In the Acts of the Apostles, we read that after Jesus resurrected and appeared to His disciples, "He ordered them not to leave Jerusalem, but to wait there for the promise of the Father." [Acts 1:4] The disciples were to await the arrival of the Holy Spirit in Jerusalem on Pentecost Day. There are every indication in the Holy Scriptures that this moment is when the New Jerusalem, the Kingdom of God officially descended on earth.
In the Book of Revelation, John says, "Then I saw a new heaven and a new earth; for the first heaven and the first earth had passed away, and the sea was no more. And I saw the holy city, the new Jerusalem coming down out of heaven from God, prepared as a bride adorned for her husband. And I heard a loud voice from the throne saying, 'See, the home of God is among mortals. He will dwell with them as their God, they will be his people, and God himself will be with them.'" [Rev. 21:1-3]
This particular passage is not a reference to the future, but rather to the past. Why? Because of the reference of God dwelling among His people. Who dwells in the Blessed Tabernacle in every Catholic Church around the world? Christ the King! Who do we receive during the Sacrament of the Holy Eucharist? Christ the King! God is now dwelling among His people as the rightful King. His Kingdom has arrived on earth as promised.
Another proof that the aforementioned passage is of the past is from the passage that is found in today's Second Reading. It says, "Look! He is coming with the clouds; every eye will see him, even those who pierced him; and on his account all the tribes of the earth will lament. So it is to be. Amen." Every eye will see Him, even THOSE WHO PIERCED HIM. Those who pierced Christ the King are the Roman soldiers who crucified Him! Surely, this cannot be a reference to the future as some allege regarding the Second Coming and the future Kingdom of God.
While some await for a false hope, a visible Kingdom of God on earth, Jesus never said that His Kingdom would be visible. He said, "The Kingdom of God is not coming with things that can be observed; nor will they say, 'Look, here it is!' or 'There it is!' For, in fact, the Kingdom of God is among you." [Lk. 17:20-1] The Kingdom of God cannot be observed! It cannot be seen! It is invisible because it is of the spiritual world that coexists with our world.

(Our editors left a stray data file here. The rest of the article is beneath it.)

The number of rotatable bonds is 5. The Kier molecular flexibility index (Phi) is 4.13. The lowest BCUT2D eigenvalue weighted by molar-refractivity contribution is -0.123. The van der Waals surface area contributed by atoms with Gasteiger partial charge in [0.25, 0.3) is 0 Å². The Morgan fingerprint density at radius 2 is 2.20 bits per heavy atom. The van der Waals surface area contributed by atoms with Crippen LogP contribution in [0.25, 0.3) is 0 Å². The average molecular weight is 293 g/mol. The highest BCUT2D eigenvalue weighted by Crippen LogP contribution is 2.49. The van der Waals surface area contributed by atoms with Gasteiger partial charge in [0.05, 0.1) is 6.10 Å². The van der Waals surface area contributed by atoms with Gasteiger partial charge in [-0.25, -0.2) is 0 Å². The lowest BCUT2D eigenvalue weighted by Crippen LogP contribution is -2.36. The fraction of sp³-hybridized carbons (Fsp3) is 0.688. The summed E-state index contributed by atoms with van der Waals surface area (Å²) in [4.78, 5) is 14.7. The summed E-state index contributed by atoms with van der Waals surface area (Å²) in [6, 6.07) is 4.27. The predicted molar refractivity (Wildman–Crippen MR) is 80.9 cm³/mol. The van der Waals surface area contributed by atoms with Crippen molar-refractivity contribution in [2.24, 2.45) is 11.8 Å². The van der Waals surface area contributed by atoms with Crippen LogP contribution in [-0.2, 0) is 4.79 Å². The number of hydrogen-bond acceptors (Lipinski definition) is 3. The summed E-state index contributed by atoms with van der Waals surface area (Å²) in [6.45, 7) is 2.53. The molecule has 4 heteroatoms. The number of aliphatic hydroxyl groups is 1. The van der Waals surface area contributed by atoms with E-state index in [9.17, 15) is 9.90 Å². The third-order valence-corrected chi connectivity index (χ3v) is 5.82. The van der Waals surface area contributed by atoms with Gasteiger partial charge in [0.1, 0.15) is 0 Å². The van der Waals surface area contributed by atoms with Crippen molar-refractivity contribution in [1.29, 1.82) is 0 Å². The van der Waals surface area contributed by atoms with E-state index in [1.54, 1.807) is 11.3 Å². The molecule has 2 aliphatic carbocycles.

During today's Gospel Reading, we heard Jesus say, "My kingdom is not from this world." [Jn. 18:36]
My brothers and sisters in Christ, if we await a false hope, the Second Coming of Christ to rule on earth for 1,000 years as some believe, or if we await for the physical descent of the Kingdom of God on earth, how can we truly appreciate the mystery of the Mystical Body of Christ when through such belief we are clearly rejecting the physical presence of God and His Kingdom on earth? With such a belief, are we not counting ourselves among our separated brothers and sisters who are awaiting a false hope?
Christ the King is here today with us! His Kingdom has arrived and we as baptized children have received our new creation of the godly seed, [1 Jn. 3:9] this gift making us members of the Kingdom of God on earth. Through our new creation, we are now able to worship God in spirit and truth, for the Father seeks such as these to worship Him. [Jn. 4:23-4]
During today's First Reading, we heard, "To him was given dominion and glory and kingship, that all people, nations and languages should serve him. His dominion is an everlasting dominion that shall not pass away, and his kingship is one that shall never be destroyed." [Dan. 7:14]
The present Kingdom of God on earth, spiritual in nature, invisible to the naked eye, is one that shall never be destroyed. The dominion of Christ the King is an everlasting dominion that shall not pass away.
During the coming week, let us assess our beliefs. Are they in harmony with the teachings of Jesus? Are they based on sound Catholic doctrine that has been handed down by apostolic succession? Are they based on Biblical truths? Are we wholeheartedly partaking in the spiritual Kingdom of God on earth through our Baptism as we should be? Are we accepting with inner joy and peace that Christ the King is presently ruling over us? Or are we looking for a false Christ and a false Kingdom? Many are being deceived and their deception is hurting the Body of Christ. As living stones, we must support one another, correct one another if we err from the truth, and be united in one Lord, one truth, one baptism, one Christ, one Spirit and one Holy Catholic Church. May the grace of God be with you this week.
So how is Lent going so far? Have you been able to set aside time from your busy days to get in some prayer, reflection some reading of mate...
U.S. bishop asks diocese to begin receiving Communion ‘on the tongue and kneeling’ Communion , Robert Morlino , Robert Sarah ...
Lord Jesus, you always lead me in the way of true peace and safety. May I never doubt your care nor stray from your ways. Keep me safe in th...
Lord Jesus, may your word take deep root in my heart and transform my way of thinking, discerning, and acting. May your Spirit open my ears ...